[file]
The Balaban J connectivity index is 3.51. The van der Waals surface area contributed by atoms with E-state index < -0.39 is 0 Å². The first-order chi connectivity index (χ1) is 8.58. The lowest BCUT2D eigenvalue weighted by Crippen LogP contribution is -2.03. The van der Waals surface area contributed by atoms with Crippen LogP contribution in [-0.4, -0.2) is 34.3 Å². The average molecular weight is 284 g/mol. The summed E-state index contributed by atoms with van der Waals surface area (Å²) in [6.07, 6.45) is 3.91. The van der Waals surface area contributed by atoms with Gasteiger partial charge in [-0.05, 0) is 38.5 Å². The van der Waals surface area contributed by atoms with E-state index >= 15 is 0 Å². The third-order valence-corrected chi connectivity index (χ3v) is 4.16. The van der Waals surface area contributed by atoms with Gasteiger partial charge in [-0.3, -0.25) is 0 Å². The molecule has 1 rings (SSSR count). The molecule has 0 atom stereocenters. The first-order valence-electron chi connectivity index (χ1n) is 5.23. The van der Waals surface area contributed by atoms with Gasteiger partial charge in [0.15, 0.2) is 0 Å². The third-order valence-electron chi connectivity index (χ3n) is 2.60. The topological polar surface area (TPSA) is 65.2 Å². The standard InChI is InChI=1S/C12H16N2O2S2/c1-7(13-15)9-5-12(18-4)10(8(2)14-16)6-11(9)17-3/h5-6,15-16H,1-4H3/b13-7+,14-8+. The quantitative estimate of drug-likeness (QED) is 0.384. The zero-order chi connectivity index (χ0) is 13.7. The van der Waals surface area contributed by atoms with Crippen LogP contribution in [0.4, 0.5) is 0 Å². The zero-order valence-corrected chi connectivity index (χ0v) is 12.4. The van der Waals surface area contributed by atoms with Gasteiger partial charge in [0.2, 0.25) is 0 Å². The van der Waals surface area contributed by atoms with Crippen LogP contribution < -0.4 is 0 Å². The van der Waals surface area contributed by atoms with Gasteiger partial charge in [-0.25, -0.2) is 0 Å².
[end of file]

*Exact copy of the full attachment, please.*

The Balaban J connectivity index is 3.51. The van der Waals surface area contributed by atoms with E-state index < -0.39 is 0 Å². The first-order chi connectivity index (χ1) is 8.58. The lowest BCUT2D eigenvalue weighted by Crippen LogP contribution is -2.03. The van der Waals surface area contributed by atoms with Crippen LogP contribution in [-0.4, -0.2) is 34.3 Å². The average molecular weight is 284 g/mol. The summed E-state index contributed by atoms with van der Waals surface area (Å²) in [6.07, 6.45) is 3.91. The van der Waals surface area contributed by atoms with Gasteiger partial charge in [-0.05, 0) is 38.5 Å². The van der Waals surface area contributed by atoms with E-state index >= 15 is 0 Å². The third-order valence-corrected chi connectivity index (χ3v) is 4.16. The van der Waals surface area contributed by atoms with Gasteiger partial charge in [-0.3, -0.25) is 0 Å². The molecule has 1 rings (SSSR count). The molecule has 0 atom stereocenters. The first-order valence-electron chi connectivity index (χ1n) is 5.23. The van der Waals surface area contributed by atoms with Gasteiger partial charge in [0.15, 0.2) is 0 Å². The third-order valence-electron chi connectivity index (χ3n) is 2.60. The topological polar surface area (TPSA) is 65.2 Å². The standard InChI is InChI=1S/C12H16N2O2S2/c1-7(13-15)9-5-12(18-4)10(8(2)14-16)6-11(9)17-3/h5-6,15-16H,1-4H3/b13-7+,14-8+. The quantitative estimate of drug-likeness (QED) is 0.384. The zero-order chi connectivity index (χ0) is 13.7. The van der Waals surface area contributed by atoms with Crippen LogP contribution in [0.4, 0.5) is 0 Å². The zero-order valence-corrected chi connectivity index (χ0v) is 12.4. The van der Waals surface area contributed by atoms with Gasteiger partial charge in [0.2, 0.25) is 0 Å². The van der Waals surface area contributed by atoms with Crippen LogP contribution < -0.4 is 0 Å². The van der Waals surface area contributed by atoms with Gasteiger partial charge in [-0.25, -0.2) is 0 Å².